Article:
This is my inaugural post for Bersin & Associates’ Technology for Talent Blog, and I’d like to welcome you to this forum for sharing insights and ideas on the rapidly evolving world of HR/Talent Management Systems — and how these important assets are best leveraged to drive significant value within your organization.
The decision to pursue a career in HR technology actually crystallized for me after Charles Bluhdorn died in a corporate jet flying from the Dominican Republic to New York in February 1983. Mr. Bluhdorn founded the conglomerate known as Gulf + Western, which later took control of Paramount Pictures Corporation, then changed its name to Paramount Communications, and was eventually acquired by Viacom. The night of Mr. Bluhdorn’s passing, I received a call. The reason – I had just developed a fairly basic Succession Planning application using what was then called a "4th generation programming language"( based on an English-like command structure), and I had just installed it at Gulf + Western. The HR exec asked me to "fire up the new application" for the purposes of generating the list of executives who were ostensibly ready to be their next Chairman. The list of 5 names included Martin Davis, who was ultimately selected and presided over Paramount Communications for many years.
While my career in HR technology hasn’t consistently involved being in the center of major historical events, I have been able to witness a significant ‘whittling down’ of a long list of universal talent management challenges not being well served or addressed by enterprise software solutions … to what is now a more manageable list. HR/Talent Management solutions are now much more designed and built for enterprise wide ownership of the Talent Agenda, reflecting themes like:
- Bottom-up value creation and innovation … though social collaboration
- Line manager enablement … of the people-management aspects of their jobs
- Workforce optimization … e.g., leveraging ‘talent intelligence’ to proactively address business execution gaps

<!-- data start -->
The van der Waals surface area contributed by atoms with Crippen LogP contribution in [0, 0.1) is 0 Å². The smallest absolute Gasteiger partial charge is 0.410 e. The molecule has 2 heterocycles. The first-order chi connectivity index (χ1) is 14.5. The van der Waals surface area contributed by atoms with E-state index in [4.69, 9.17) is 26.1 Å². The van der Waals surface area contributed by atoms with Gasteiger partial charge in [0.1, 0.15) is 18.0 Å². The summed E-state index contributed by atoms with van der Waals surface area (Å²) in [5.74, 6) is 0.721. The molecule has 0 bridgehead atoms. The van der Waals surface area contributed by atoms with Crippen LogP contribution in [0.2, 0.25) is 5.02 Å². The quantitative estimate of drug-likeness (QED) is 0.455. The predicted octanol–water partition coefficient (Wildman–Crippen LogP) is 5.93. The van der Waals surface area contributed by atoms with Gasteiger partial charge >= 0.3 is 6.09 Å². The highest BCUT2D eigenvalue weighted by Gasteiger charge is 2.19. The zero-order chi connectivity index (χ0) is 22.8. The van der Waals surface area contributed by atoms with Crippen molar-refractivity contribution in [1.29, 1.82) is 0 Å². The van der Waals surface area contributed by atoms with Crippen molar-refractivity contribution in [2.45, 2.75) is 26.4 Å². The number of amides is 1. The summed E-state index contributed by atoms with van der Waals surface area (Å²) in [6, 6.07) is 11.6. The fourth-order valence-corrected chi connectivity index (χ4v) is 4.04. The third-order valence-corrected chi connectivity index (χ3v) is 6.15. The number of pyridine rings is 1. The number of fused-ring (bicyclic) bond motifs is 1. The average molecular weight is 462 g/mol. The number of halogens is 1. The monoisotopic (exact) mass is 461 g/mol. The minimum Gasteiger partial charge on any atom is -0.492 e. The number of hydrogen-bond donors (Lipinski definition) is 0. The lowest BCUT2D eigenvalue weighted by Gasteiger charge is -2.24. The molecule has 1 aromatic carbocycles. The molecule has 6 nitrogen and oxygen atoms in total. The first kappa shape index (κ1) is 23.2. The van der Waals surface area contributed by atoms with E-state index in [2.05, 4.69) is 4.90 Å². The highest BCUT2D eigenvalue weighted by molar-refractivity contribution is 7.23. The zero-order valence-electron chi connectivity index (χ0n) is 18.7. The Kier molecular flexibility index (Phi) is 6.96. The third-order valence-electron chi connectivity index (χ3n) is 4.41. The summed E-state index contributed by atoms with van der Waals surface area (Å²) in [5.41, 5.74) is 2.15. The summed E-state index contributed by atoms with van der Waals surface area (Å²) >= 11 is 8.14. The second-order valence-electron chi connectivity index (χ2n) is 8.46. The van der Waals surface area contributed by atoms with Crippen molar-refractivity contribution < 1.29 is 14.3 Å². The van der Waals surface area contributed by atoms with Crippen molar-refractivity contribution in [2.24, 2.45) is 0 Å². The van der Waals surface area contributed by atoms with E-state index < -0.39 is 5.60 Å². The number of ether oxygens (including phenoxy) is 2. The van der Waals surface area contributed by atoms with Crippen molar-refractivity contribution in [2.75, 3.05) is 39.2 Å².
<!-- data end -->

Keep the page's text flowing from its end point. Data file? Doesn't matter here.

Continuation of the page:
As a result, the business cases for investing in these systems are no longer just focused on cost-savings and efficiency gains, but their empirically proven impact on employee engagement, productivity, retention, etc.
Another very positive change has taken place relative to HR systems implementations, as organizations are now paying much more attention to non-technology factors that are equally important in systems roll-outs; e.g., change management, process and data model optimization —and how the system directly supports their over-arching Talent Management strategy.
My focus with this blog will be to discuss some of the advances I am seeing every day in the HRMS and TMS solutions arena; sometimes because I know what I am looking for, and sometimes the result of a serendipitous meeting with an end-customer or solution provider – the type of meeting where everyone looks at each other and shakes their head up-and-down as if to say "this is a game-changer."
So look for me to be blogging about such topics as:
- "Advances in TMS/HRMS functionality that are more steak than sizzle"
- "Are workforce planning and modeling solutions finally moving beyond early adopters?"
- "HR Risk Management – using technology for Leadership Risk Management and other Workforce / Business Execution Risks"
- "Are more organizations letting business context drive HR technology strategies and decisions?"
- "Practical ways of predicting – and maximizing – the business value of HR technology assets"
- "Moving from process automation to real problem-solving and opportunity-mining with Talent Management systems"
Or, even just getting some traction around "standard ways of evaluating usability, configurability and inter-operability."
What challenges are you facing with your HR or TM systems? Do you have a success story you’d like to share with me regarding your HR systems implementation or its impact on your business?
Send me an email at firstname.lastname@example.org.
Stay tuned — and many thanks for accompanying me on this journey …